The international community meets at the United Nations this week to make financial commitments to earthquake-ravaged Haiti's reconstruction. Haitian President Rene Préval is expected to ask for some $11.5 billion to rebuild his country.
Haiti's long-term reconstruction will take years and cost billions of dollars.
The 7.0 magnitude quake that struck in January killed more than 230,000 people and left more than a million others homeless in a nation where most citizens were already living in deep poverty.
On Wednesday, Haitian President Rene Préval will present the international community with his government's needs and its plan for recovery and reconstruction. He is co-hosting the meeting with U.S. Secretary of State Hillary Clinton and U.N. Secretary-General Ban Ki-moon. Mr. Ban has said the focus is now beginning to shift from emergency aid to longer-term reconstruction.
"I hope that this international donors conference on 31 March will be a crucially important momentum where international community express their strong solidarity and support for the Haitian government and people through very generous financial support," said Mr. Ban.
The United States and several other countries have already expressed their intention to help. President Barack Obama has asked Congress for $2.8 billion to help Haiti. Last week, the Inter-American Development Bank forgave nearly a half a billion dollars of Haiti's foreign debt.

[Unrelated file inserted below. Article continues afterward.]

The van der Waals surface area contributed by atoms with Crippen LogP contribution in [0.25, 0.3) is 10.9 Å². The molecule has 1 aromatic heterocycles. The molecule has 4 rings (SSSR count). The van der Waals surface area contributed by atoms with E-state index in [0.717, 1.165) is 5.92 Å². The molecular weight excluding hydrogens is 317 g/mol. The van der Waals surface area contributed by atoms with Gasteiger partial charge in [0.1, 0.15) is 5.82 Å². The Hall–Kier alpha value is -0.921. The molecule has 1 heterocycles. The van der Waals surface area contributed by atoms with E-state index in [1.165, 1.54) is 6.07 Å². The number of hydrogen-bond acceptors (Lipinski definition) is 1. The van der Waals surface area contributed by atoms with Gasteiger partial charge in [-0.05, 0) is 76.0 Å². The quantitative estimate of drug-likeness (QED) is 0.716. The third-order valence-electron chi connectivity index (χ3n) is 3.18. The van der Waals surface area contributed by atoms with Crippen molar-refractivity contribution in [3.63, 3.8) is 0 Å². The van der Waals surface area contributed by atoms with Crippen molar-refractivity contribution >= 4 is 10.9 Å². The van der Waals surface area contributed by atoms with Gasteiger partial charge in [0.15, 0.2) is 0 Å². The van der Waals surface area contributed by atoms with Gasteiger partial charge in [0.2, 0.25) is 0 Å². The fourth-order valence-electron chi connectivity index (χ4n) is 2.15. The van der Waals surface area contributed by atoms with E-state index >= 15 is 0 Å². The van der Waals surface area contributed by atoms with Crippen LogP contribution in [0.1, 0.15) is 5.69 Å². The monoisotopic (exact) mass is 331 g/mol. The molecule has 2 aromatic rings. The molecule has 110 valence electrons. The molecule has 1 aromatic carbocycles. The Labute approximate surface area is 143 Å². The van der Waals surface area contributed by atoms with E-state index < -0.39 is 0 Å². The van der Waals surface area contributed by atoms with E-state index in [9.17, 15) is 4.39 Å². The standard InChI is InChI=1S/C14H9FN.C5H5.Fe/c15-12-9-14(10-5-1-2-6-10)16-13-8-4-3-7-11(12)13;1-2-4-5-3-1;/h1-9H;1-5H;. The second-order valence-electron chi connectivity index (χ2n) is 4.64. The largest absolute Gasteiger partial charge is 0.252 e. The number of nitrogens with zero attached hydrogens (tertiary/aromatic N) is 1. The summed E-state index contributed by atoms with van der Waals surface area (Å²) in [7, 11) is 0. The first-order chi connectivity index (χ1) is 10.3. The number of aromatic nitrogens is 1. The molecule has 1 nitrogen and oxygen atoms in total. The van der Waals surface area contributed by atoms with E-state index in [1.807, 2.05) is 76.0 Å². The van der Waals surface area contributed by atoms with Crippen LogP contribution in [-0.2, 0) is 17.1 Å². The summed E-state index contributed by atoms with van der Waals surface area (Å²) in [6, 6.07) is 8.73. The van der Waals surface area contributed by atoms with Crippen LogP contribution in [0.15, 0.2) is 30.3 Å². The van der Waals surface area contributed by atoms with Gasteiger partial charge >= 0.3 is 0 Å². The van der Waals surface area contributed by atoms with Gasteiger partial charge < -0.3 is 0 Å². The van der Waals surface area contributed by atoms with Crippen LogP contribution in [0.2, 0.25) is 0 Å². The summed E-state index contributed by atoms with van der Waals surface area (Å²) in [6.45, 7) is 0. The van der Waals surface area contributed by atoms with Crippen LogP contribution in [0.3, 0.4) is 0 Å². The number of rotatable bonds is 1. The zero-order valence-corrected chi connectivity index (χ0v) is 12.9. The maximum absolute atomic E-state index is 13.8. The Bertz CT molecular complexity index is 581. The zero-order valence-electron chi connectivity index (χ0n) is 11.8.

The U.N. Development Program (UNDP) is in the lead on the donors' conference from the U.N. side. Jordan Ryan is UNDP's director of Crisis Prevention and Recovery. He says the hope is that the pledging conference will raise the funds necessary for the first two to three years of reconstruction.
"We do hope that we will find resources in the range of $3.5 billion, maybe a bit more, that would be able to get the early reconstruction underway," said Ryan.
And there is plenty to do. A top priority is building transitional shelters for Haiti's more than one million homeless. Funds are also needed for rebuilding the country's heavy infrastructure, its schools and hospitals.
Haiti's government will have the ultimate responsibility for overseeing those plans. But it will work closely with international partners, including the United Nations, the United States and international financial institutions.
"The international community is working closely with the Haitians in developing what might be an Interim Development Commission," Ryan added. "There's talk now, and I think it will be announced at the conference, of engagement of former [U.S.] President [Bill] Clinton as U.N. Special Envoy to work shoulder-to-shoulder with the Haitian president and prime minister in that commission."
Mr. Clinton, along with former President George W. Bush, most recently visited Haiti last week. Mr. Clinton stressed the importance of involving a wide range of people and organizations in the reconstruction.
"The diaspora, the NGOs, all the people who have been moved by the earthquake and want to continue their involvement, and the private investment community - we have to get them all going in the same direction and we're going to try to do that," said Mr. Clinton.
Those groups will have representatives at the donor's conference who will give their assessment of what is needed for the reconstruction effort.
The money the conference hopes to raise is in addition to the $1.4 billion the United Nations appealed for earlier this year to meet emergency humanitarian needs. Only about half those funds have been pledged.